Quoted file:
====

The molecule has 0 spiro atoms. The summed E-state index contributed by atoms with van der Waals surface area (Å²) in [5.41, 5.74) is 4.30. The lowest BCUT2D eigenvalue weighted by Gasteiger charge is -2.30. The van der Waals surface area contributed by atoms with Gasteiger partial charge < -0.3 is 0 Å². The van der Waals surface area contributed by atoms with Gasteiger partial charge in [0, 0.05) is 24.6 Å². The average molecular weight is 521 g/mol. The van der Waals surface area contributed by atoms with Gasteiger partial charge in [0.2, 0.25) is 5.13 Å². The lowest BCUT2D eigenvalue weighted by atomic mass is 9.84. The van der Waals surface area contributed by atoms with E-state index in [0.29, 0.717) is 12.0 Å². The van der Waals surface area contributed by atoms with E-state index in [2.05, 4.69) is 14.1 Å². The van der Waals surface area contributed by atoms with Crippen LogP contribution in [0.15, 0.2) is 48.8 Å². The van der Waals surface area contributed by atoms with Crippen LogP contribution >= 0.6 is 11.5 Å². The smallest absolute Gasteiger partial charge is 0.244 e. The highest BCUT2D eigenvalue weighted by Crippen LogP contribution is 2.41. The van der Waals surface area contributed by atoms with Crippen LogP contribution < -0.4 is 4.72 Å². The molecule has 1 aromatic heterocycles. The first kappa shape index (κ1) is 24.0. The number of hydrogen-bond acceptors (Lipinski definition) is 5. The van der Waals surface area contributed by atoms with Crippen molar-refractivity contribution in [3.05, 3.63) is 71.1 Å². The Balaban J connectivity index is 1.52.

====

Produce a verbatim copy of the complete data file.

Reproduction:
The molecule has 0 spiro atoms. The summed E-state index contributed by atoms with van der Waals surface area (Å²) in [5.41, 5.74) is 4.30. The lowest BCUT2D eigenvalue weighted by Gasteiger charge is -2.30. The van der Waals surface area contributed by atoms with Gasteiger partial charge < -0.3 is 0 Å². The van der Waals surface area contributed by atoms with Gasteiger partial charge in [0, 0.05) is 24.6 Å². The average molecular weight is 521 g/mol. The van der Waals surface area contributed by atoms with Gasteiger partial charge in [0.2, 0.25) is 5.13 Å². The lowest BCUT2D eigenvalue weighted by atomic mass is 9.84. The van der Waals surface area contributed by atoms with E-state index in [0.29, 0.717) is 12.0 Å². The van der Waals surface area contributed by atoms with E-state index in [2.05, 4.69) is 14.1 Å². The van der Waals surface area contributed by atoms with Crippen LogP contribution in [0.15, 0.2) is 48.8 Å². The van der Waals surface area contributed by atoms with Crippen LogP contribution >= 0.6 is 11.5 Å². The smallest absolute Gasteiger partial charge is 0.244 e. The highest BCUT2D eigenvalue weighted by Crippen LogP contribution is 2.41. The van der Waals surface area contributed by atoms with Crippen LogP contribution < -0.4 is 4.72 Å². The molecule has 1 aromatic heterocycles. The first kappa shape index (κ1) is 24.0. The number of hydrogen-bond acceptors (Lipinski definition) is 5. The van der Waals surface area contributed by atoms with Crippen molar-refractivity contribution in [3.05, 3.63) is 71.1 Å². The Balaban J connectivity index is 1.52.